Meet TUDING, one of the multitudes of street food vendors in Cebu City, Philippines.
(To better understand the following article, and for the uninitiated, uninformed, or plain curious, here are some words unique to Filipino culture:
Jeepney—a public means of transportation common in many places in the country.
It is an off-shoot of the very rugged diesel-engine army jeep of the Second World War, adapted and lavishly garnished by innovative Filipino entrepreneurs, and can seat passengers abreast, anywhere from twelve to maybe twenty-four or even more, depending on the length.
Balut—street food usually peddled by ambulant vendors. It is Mallard duck’s egg, interrupted in its gestation period, then cooked. It is considered not for the queasy-stomached because, after the delicious and somewhat salty amniotic fluid has been sipped off and the shell is broken, some of the still developing parts – wings, beak, and eyes – could be seen. Those that swear by its effects on increased strength and libido, even brag they do not have to eat it in the dark.
Penoy—street food that is similar to the balut, although obtained earlier in the embryonic stage, therefore more dry and ‘clean’. It is not as popular, though.)
Most of the things in this article, I gathered while riding in a ‘jeepney’, home from downtown Cebu City. I was the lone passenger for some time, when this woman boarded and sat beside me on my right. I felt sorry almost immediately for her – all haggard and sweaty and carrying obviously very heavy eggs on tray bundles with both hands. She soon transferred to the seat fronting me. Later, other passengers came in; among others were two matron-type ladies who occupied where she was before, on my right, and on my left, a young lady university student not in uniform, as it was the traditional “wash day” of schools.
(It is an attribute to the friendly character of the Cebuanos, especially the females of the specie, that anybody may talk openly about family, business, events, whatever—in this case, eggs—even to complete strangers. One needs only to have clean ears and an open heart, to discover gemstones of everyday life in the most familiar of settings.)
Quite expectedly, one of the matrons, her companion interspersing at times, asked about the eggs. The vendor dutifully replied to the questions, and an animated conversation developed naturally: the eggs were bought from Lapu-Lapu City, in Opon, Mactan, some twenty to twenty-five kilometers from Cebu City, because the price were 40 percent cheaper; she could bring only some ten kilograms herself, and her husband could carry twice as much, were he not presently contractually employed in a cottage furniture maker; the eggs were for the balut and penoy business they developed together to raise their 3 off-springs, now all young women, the eldest to graduate in two months and become an educator/teacher; it was them that do the cooking and other preparations of the eggs, to be sold on alternate turns by the father and mother, from 10:00 in the evening to two o’clock in the wee hours of the morning, where late-night crowds gather, most likely in Tisa or Punta Princesa , places close to their home.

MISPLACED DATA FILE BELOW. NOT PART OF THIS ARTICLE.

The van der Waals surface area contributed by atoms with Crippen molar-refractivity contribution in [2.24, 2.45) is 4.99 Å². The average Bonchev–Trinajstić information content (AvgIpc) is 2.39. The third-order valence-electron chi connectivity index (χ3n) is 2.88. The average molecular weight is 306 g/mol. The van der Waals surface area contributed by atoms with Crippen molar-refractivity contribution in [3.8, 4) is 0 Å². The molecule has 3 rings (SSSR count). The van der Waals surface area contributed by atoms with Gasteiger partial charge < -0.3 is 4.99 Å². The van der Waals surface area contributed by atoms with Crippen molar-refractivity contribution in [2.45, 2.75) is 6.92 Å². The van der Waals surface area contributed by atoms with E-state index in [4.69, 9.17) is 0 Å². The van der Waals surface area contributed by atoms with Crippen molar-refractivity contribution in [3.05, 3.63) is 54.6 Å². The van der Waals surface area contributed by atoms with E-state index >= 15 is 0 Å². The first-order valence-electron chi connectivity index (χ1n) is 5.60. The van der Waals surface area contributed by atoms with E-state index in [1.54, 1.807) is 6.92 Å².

When the matron-types unboarded in front of the Citilink Terminal for transportation to places much further south of the city, the lady-student picked up the conversation: the vendor and her husband both had very humble elementary school attainment; they had met when they both were under house employ of a kindly Filipino-Chinese family, sometimes engaged in running their businesses, receiving less than standard pay although with considerable non-wage benefits; they decided to quit and go on their own when they began their family.
Nearing the end of the trip, the lady-student had reached her place, and before I could clear my throat to talk to the vendor, so did she.
I made the effort to look again for the woman, knowing her place and time of business, firstly to ask questions of my own, and secondly to request permission to photograph her as standard practice for these write-ups. Unfortunately, her husband, who had at that time brought food and stock replenishment for her, was uncooperative and suspicious, almost belligerent, that I deemed it wise not to pursue. In fact, it was only when another vendor called the woman her name, that I learned it was TUDING.
Perhaps, there is no need for me to pry deeper into their private lives. Having met them, taking a glimpse of the past struggle they went through, and truly believing in their ultimate triumph over adversities, I feel already much blessed and thankful for the insight.